The Mangusta was born out of Alejandro DeTomaso's idea to scale up the Vallelunga's Lotus-type backbone chassis and put an American V-8 in it. In the meantime he had met Giorgetto Guigiaro, then a young designer at Ghia, and convinced him to create a body for this new mid-engined chassis. It all came together for the Turin show in 1966 when the Mangusta (“mongoose,” in Italian, or “that which kills Cobras”) was shown with its mid-mounted Ford V-8 and ZF transaxle wrapped in gorgeous 40-inch high wedge shaped body that included gullwing-type engine covers and an aluminum front bonnet.
Initial cars had a Ford 289, which soon gave way to a 302 with 250 hp, and all U.S. spec cars had this motor. Independent suspension all round and Girling brakes were exotic ingredients in 1966, and the Mangusta didn't disappoint with a 0-60 time of 7 seconds on to a top speed of 155 mph at the hands of U.S. testers. All of this performance caused chassis flex however, and as a result many reported that the car's handling was unpredictable, with understeer noted when turning one way, and oversteer when turning the other. Other than the engine change early in the car’s run, the only other notable change was for 1971 U.S. cars, which carried two pop-up headlights instead of the previous four fixed ones in order to comply with pending US regulations on headlamp height.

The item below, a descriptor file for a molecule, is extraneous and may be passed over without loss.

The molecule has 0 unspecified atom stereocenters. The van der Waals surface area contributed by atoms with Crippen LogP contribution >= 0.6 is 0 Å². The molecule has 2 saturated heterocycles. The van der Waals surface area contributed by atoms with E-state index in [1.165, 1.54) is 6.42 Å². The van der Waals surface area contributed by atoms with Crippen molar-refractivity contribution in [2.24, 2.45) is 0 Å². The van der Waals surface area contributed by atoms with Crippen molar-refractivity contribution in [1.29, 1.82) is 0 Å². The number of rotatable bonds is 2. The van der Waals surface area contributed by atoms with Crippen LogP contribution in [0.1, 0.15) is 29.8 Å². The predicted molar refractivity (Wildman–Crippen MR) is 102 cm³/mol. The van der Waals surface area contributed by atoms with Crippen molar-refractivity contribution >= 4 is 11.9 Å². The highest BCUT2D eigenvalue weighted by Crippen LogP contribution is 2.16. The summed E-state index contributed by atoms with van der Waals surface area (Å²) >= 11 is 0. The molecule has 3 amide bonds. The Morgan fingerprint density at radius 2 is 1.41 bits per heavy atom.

The DeTomaso Mangusta is often cited as the venerable Guigiaro's best work and only 401 were produced, which adds to the car’s desirability. Handling quirks aside, the Mangusta can still provide a stimulating driving experience. Potential owners' biggest headaches involve rust and sourcing original parts if missing, as the Ford motor and ZF transaxle have proven to be fairly rugged and long lasting.